This is taking a toll on India's start-ups.

“Business owners have cut back on their financial outlays, shut down losses-making ventures, and started to carefully consider unit economics,” says Ms Singh. “Also, as a result, we witnessed extensive, widespread layoffs in 2022 and the first two months of this year.”

Local media reports in India say that several high-profile start-ups in the country, ranging from food delivery apps to educational technology companies have been laying off hundreds of employees each.

“Although venture capital funds are sitting on a lot of uninvested capital, investments are still expected to be slow as investors exercise more caution while taking investment decisions,” says Ms Singh.

“Their investment strategies have changed dramatically and it is expected that funding will be directed toward start-ups with a clear roadmap to profitability and strong fundamentals.”

“Investors will look for qualities like scalability, growth potential, and the ability to reduce cash burns among start-ups, and such businesses are expected to attract ample investments going forward,” she says.

There are still some bright spots in India.

Ms Singh points out that despite the overall downward trend in funding since the start of 2023, there have been six $100 million funding rounds.

This “indicates that funding will be consolidated to more established start-ups with strong fundamentals”, she says.

Indian digital payments company PhonePe, which is backed by US retail giant Walmart, last month raised $100 million from Tiger Global, California-based Ribbit Capital, and Chennai-based TVS Capital Funds, with the funding round valuing it at $12 billion. That brought the total investment it has raised this year to $450 million, after it secured $350 million from General Atlantic in January.

PhonePe said it expects “further investments from leading global, as well as prominent high net worth Indian investors in due course”.

“We are privileged to have a great set of leading global investors, both existing and new, who believe in our mission of building massive technology platforms to bring at-scale financial and digital inclusion in India,” said Sameer Nigam, chief executive and founder of PhonePe, as the fund raising was announced.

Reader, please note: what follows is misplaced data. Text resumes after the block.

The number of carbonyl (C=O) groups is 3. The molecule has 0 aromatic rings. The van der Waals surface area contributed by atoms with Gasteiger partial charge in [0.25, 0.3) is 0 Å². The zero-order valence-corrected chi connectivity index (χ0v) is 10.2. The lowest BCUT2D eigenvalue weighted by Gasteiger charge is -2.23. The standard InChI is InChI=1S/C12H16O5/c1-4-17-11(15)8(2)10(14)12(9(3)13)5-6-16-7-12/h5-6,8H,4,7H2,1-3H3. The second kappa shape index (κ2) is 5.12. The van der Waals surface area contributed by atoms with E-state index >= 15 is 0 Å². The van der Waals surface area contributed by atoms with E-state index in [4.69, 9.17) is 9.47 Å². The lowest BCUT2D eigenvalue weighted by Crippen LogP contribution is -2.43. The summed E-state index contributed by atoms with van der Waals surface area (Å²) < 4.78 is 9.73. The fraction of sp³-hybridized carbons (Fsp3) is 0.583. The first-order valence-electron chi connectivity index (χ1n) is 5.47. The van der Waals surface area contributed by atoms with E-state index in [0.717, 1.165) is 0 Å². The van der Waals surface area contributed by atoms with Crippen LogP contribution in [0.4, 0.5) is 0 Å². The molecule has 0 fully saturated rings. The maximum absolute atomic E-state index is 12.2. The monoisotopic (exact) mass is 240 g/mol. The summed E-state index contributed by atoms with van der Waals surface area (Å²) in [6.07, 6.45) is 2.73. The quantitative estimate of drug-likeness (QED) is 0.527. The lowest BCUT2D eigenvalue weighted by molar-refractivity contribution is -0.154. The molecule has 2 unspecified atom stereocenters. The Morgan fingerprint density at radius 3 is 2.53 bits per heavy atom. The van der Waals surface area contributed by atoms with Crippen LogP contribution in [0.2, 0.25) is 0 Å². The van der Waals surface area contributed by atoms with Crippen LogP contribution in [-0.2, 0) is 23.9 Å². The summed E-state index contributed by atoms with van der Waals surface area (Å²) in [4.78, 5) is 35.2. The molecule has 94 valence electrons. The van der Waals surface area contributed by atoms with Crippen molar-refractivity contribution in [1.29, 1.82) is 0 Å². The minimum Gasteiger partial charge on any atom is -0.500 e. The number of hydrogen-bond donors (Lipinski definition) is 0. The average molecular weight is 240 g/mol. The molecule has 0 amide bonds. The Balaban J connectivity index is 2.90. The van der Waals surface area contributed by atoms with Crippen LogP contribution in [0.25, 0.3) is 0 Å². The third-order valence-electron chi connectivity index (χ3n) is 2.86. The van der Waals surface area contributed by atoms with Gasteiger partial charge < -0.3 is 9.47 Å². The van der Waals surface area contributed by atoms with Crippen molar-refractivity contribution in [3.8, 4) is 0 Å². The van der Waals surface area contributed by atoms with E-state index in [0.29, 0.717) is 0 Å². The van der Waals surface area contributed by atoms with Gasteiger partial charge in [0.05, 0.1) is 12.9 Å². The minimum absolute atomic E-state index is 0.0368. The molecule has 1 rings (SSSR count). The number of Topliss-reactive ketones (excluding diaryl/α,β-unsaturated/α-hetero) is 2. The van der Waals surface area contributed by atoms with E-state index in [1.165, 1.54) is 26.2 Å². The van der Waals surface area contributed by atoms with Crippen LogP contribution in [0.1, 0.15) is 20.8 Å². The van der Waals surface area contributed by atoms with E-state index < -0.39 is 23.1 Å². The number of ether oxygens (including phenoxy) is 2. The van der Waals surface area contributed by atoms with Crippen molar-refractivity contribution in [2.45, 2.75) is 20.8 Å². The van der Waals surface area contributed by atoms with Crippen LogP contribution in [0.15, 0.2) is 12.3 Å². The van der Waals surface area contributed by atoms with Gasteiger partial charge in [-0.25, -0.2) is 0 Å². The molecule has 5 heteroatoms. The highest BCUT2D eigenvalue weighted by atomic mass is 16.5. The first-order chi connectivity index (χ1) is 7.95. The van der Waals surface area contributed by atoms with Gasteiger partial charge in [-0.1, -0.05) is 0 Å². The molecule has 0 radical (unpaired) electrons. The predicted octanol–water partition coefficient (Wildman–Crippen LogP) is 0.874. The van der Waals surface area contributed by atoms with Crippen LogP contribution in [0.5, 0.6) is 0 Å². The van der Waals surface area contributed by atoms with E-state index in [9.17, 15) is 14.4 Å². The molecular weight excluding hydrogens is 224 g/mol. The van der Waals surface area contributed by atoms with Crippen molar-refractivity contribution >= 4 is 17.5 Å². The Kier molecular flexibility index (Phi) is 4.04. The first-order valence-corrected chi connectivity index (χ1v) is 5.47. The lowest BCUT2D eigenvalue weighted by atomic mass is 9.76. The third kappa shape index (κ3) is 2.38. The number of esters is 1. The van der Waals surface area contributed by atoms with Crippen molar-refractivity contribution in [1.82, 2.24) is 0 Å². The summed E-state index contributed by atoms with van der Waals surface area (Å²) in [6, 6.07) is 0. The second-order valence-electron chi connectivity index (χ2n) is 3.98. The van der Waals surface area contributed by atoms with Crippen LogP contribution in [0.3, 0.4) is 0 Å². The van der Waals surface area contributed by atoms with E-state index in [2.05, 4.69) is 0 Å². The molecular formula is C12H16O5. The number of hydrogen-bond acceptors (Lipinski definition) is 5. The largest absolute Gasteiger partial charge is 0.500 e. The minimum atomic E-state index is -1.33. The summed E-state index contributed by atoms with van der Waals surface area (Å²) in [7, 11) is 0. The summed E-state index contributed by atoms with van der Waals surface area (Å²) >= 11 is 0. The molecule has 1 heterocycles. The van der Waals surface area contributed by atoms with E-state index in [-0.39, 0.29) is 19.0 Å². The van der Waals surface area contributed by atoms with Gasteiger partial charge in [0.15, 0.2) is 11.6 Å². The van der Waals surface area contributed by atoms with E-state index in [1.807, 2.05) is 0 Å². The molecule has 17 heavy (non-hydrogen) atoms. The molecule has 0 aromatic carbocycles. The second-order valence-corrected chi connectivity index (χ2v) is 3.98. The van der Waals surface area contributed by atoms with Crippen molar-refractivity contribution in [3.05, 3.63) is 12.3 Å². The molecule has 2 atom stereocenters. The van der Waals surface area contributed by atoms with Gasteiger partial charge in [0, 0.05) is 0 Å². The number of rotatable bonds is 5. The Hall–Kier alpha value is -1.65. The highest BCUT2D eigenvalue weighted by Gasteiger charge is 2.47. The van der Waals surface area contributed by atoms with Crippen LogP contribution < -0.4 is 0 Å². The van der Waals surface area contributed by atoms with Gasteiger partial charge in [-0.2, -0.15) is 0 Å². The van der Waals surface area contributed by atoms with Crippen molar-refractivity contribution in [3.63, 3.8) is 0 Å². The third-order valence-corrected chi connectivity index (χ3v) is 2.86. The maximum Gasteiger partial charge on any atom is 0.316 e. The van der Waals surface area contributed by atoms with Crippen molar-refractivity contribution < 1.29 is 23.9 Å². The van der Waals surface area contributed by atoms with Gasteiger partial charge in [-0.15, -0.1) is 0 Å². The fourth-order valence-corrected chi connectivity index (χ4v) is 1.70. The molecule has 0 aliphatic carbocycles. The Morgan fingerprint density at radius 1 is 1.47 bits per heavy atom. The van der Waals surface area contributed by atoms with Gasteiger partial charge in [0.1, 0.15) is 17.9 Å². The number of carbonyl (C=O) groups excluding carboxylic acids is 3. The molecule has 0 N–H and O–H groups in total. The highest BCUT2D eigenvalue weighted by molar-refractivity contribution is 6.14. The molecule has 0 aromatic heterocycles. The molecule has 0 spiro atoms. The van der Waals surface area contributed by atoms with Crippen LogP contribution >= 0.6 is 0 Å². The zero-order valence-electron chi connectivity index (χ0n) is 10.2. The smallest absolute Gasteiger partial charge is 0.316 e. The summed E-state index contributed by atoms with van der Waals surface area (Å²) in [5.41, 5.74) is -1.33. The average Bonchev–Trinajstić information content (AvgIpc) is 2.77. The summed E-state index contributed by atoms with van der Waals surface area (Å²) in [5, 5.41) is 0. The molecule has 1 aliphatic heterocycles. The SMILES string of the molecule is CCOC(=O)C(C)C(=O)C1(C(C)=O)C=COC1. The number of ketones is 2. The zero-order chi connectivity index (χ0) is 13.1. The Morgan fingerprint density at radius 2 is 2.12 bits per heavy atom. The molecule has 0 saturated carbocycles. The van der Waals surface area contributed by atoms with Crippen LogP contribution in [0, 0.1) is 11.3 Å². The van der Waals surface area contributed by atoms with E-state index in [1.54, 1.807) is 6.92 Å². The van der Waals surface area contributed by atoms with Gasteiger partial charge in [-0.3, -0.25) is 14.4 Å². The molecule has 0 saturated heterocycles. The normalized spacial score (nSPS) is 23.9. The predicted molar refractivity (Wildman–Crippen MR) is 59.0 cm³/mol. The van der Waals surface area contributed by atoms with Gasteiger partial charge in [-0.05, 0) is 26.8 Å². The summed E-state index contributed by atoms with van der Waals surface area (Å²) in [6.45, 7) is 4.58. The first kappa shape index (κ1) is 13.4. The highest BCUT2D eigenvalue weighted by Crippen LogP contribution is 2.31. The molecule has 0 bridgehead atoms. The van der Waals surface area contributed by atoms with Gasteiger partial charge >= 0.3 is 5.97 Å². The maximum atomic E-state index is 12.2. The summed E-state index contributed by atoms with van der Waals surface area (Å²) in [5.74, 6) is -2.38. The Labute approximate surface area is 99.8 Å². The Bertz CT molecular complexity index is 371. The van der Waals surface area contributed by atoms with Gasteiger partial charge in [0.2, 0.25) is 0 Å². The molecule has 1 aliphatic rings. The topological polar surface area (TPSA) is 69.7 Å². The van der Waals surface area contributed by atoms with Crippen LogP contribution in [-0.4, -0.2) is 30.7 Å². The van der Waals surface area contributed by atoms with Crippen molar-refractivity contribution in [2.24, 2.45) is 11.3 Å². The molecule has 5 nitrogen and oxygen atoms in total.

Also, last month, Indian insurance technology start-up InsuranceDekho raised $150 million in a round made up of equity and debt, with Goldman Sachs Asset Management, TVS Capital Funds, Investcorp, and Leapfrog Investments participating.

With a large, young population to tap, rising smartphone ownership, and an economy that is faring relatively well compared to many economies globally, analysts say that the financial technology segment is outperforming other sectors.

Sagar Agarvwal, the co-founder and managing director of Beams Fintech Fund, believes things are looking promising for fundraising in the FinTech sector in India after a few challenging quarters during which inflation has made capital more expensive for both investors and companies.

“We have seen some improvement since the last quarter in our own deal pipeline, and we are glad that companies took their time to focus on unit economics before raising their next round of growth capital,” says Mr Agarvwal.

“India is the third largest start-up ecosystem in the world, and we continue to stay bullish on high quality companies that are solving large complex problems and have a clear path to profitability.”

However, Java Capital’s Mr Pulapaka warns that, for the broader start-up ecosystem in India, “a prolonged slowdown in funding may discourage first time founders from starting up, and founders will have to settle for lower mark-ups to continue raising this year”.

But he says India's economic growth story is still intact and he sees “this slowdown as a speed bump rather than a point of no return”.

Anil Joshi, the managing partner at Unicorn India Ventures, which is focused on the tech sector, remains upbeat, given the country's large consumer base and other fundamentals. He says his venture capital fund is still seeing strong investor interest despite the funding winter.

“We haven’t seen any drop in interest from investors for Indian companies,” says Mr Joshi.

“Overall, India will keep attracting investors' interest for the whole of the decade considering the way India is progressing.”

Updated: March 13, 2023, 5:03 AM